Tom Ford knows his way around the note of oud. Within his own brand he has a mini-collection of oud fragrances amongst his many Private Blends, each of which takes the style of oud in a very different direction. He’s also the man behind YSL’s M7 which was one of the first mainstream fragrances to promote the use of oud (whether it was the first is up for debate). So it’s safe to say that oud is very much a signature of the Tom Ford brand and it’s a style of fragrance (and I say style instead of note because it’s really more of a genre than a singular ingredient).
The latest addition to Tom Ford’s oud oeuvre is Oud Minérale – a fragrance that intends to approach oud from a much fresher angle. The brand describe it as a scent that merges “rare and precious oud with the fresh exuberance of the ocean”, which may lead one to think that perhaps this is an oud too far. After all, smoky, animalic, middle eastern oud is on the polar opposite end of the fragrance spectrum to anything remotely aquatic. But to think that, whilst justified, would not be correct because Oud Minérale is a clever little composition that manages to find the common ground between these two opposing styles.
Marine Notes, Oud and Smoked Woods
How Does it Smell?
The first note I notice when spritzing Oud Minérale (which I do rather liberally, I must admit) is black pepper. You’ve got to love the mineral zing that black pepper brings to a fragrance – it adds a sort of grey spiciness that is devoid of sweetness or warmth. The second thing I notice is the marine accord of sea spray. This accord is definitely salty, but it makes me think more of wet rocks and pebbles more than it does the sea that crashes against them. So that’s the ‘minérale’ part, what about the oud?
Well the oud is very much the under-layer in the composition. I’d say that Oud Minérale is a fairly linear fragrance and one of two halves. You essentially two strong themes that run through the scent; marine-mineral up top and wood-smoke down below. The oud element is cold and industrial, sending up silver plumes of metallic smoke against a backdrop of dry, cracked leather. I get hints of Maison Francis Kurkdjian’s Oud Velvet Mood but the oceanic vibe sets a different tone altogether. As it dries down, the fragrance settles into a very soft blend of grey rocks, wood smoke and salty air.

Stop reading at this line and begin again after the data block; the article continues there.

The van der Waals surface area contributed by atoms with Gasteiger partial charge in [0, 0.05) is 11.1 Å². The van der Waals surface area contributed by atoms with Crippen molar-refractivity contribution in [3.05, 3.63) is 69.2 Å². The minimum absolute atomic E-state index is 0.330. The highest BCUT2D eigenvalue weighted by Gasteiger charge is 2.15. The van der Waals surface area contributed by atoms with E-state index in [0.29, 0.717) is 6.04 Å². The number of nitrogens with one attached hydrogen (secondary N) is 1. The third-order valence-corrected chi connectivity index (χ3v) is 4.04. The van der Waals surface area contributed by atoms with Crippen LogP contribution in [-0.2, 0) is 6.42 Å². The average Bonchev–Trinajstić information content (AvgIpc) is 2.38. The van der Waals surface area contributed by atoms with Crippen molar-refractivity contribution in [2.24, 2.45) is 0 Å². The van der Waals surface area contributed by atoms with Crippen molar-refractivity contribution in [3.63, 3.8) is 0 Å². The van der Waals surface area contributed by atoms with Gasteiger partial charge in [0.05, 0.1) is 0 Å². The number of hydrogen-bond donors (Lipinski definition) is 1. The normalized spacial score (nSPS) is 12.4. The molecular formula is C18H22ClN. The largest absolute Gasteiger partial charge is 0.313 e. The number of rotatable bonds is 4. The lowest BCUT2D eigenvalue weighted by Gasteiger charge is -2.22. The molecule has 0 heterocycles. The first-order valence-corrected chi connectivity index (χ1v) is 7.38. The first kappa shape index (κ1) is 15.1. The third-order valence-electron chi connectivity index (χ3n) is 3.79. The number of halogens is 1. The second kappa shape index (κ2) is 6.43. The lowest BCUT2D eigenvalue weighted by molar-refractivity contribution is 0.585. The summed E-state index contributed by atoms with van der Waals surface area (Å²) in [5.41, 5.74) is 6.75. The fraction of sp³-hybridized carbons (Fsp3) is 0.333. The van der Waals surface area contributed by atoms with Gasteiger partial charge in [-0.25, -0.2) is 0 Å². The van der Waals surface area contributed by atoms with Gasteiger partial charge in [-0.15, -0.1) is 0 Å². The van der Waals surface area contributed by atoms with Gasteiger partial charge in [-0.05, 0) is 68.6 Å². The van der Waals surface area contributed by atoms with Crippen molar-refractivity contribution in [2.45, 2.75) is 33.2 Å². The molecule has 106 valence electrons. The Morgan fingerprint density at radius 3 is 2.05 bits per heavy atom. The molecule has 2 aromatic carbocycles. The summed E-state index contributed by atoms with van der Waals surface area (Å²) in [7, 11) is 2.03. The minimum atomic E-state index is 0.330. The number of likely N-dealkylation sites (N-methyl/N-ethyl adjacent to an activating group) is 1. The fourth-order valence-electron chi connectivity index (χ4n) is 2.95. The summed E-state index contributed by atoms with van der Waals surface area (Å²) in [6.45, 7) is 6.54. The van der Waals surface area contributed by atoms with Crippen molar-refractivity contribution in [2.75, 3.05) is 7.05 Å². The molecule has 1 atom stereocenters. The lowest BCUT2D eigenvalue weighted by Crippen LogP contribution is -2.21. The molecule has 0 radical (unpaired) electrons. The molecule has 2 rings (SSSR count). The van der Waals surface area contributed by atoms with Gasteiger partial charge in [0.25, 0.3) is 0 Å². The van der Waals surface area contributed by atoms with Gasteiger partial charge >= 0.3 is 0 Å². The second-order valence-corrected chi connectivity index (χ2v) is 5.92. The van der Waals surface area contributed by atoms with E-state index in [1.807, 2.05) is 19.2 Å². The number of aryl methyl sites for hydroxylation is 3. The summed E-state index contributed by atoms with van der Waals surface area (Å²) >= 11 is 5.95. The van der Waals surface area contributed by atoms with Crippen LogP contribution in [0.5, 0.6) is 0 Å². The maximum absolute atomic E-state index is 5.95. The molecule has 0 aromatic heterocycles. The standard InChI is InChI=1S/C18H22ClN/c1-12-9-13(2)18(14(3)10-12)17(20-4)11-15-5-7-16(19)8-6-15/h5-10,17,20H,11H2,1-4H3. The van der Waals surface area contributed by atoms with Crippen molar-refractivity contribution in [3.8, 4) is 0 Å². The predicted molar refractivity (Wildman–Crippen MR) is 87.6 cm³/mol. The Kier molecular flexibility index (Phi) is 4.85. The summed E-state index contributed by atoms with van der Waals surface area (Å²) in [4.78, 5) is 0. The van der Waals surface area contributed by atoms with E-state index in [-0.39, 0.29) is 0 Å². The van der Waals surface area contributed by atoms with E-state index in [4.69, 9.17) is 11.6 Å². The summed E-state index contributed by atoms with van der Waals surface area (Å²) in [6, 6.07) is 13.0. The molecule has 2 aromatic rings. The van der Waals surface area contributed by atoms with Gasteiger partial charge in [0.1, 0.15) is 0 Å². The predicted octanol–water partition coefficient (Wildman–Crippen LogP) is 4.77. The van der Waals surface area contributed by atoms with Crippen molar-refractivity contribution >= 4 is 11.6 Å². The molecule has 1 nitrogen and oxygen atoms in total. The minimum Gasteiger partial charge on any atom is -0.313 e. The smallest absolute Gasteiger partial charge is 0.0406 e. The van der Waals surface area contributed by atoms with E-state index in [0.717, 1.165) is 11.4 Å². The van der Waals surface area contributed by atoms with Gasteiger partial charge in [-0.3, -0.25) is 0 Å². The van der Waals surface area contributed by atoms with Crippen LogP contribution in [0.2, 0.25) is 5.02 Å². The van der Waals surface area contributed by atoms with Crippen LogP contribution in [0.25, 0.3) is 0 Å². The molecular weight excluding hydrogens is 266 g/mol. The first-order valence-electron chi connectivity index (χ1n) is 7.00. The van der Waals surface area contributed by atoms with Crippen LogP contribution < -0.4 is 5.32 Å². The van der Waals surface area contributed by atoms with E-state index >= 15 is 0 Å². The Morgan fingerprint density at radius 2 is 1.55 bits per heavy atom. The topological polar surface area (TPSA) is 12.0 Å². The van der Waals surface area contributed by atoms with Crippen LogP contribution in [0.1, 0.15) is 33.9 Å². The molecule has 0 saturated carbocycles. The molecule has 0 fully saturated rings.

In terms of sillage, strength and weight, Oud Minérale strikes a good balance. It is present and strong with a diffusive sillage, but at the same time it feels light, transparent and airy (well, airy for an oud anyway). It also boasts this soft, gauzy texture that is tactile, with an inherent grainy quality that could evoke the image of anything from sand to particles of shattered glass.
Oud Minérale fits nicely into Tom Ford’s capsule series of ouds within the Private Blend collection. Where the others play more traditional themes, like woods, tobacco and flowers, Oud Minérale treads into unexplored territory – that of the aquatics. Of course, this is not Cool Water meets Oud Wood (thank the Perfume Gods for that), no, this is no such monstrosity. Oud Minérale is instead an austere take on oud that conjures up the image of ashen grey driftwood washed up on an isolated desert beach. It’s a poignant image and Oud Minérale is a poignant scent – a transparent, marine and summer appropriate oud that you’re going to want to smell. Great (and rather unusual) work, Mr. Ford.
Oud Minérale is available in 50ml Eau de Parfum for £155.
Sample, notes and quotes via TOM FORD. Images are my own.